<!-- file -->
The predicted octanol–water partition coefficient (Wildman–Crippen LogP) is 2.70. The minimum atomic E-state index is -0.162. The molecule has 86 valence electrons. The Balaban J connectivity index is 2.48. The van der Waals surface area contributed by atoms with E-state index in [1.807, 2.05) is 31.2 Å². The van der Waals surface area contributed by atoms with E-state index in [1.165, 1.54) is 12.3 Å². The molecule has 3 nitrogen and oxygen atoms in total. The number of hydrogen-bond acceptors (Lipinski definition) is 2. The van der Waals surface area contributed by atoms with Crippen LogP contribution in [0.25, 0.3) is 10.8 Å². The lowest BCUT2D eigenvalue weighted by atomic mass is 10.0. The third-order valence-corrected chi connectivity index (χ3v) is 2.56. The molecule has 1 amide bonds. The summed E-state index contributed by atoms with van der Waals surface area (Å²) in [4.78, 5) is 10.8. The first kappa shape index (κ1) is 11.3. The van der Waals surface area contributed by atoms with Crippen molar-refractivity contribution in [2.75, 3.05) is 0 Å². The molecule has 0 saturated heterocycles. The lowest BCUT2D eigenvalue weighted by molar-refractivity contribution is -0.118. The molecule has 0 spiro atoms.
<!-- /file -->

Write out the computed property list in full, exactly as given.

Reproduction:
The predicted octanol–water partition coefficient (Wildman–Crippen LogP) is 2.70. The minimum atomic E-state index is -0.162. The molecule has 86 valence electrons. The Balaban J connectivity index is 2.48. The van der Waals surface area contributed by atoms with E-state index in [1.807, 2.05) is 31.2 Å². The van der Waals surface area contributed by atoms with E-state index in [1.165, 1.54) is 12.3 Å². The molecule has 3 nitrogen and oxygen atoms in total. The number of hydrogen-bond acceptors (Lipinski definition) is 2. The van der Waals surface area contributed by atoms with Crippen LogP contribution in [0.25, 0.3) is 10.8 Å². The lowest BCUT2D eigenvalue weighted by atomic mass is 10.0. The third-order valence-corrected chi connectivity index (χ3v) is 2.56. The molecule has 1 amide bonds. The summed E-state index contributed by atoms with van der Waals surface area (Å²) in [4.78, 5) is 10.8. The first kappa shape index (κ1) is 11.3. The van der Waals surface area contributed by atoms with Crippen molar-refractivity contribution in [2.75, 3.05) is 0 Å². The molecule has 0 saturated heterocycles. The lowest BCUT2D eigenvalue weighted by molar-refractivity contribution is -0.118. The molecule has 0 spiro atoms.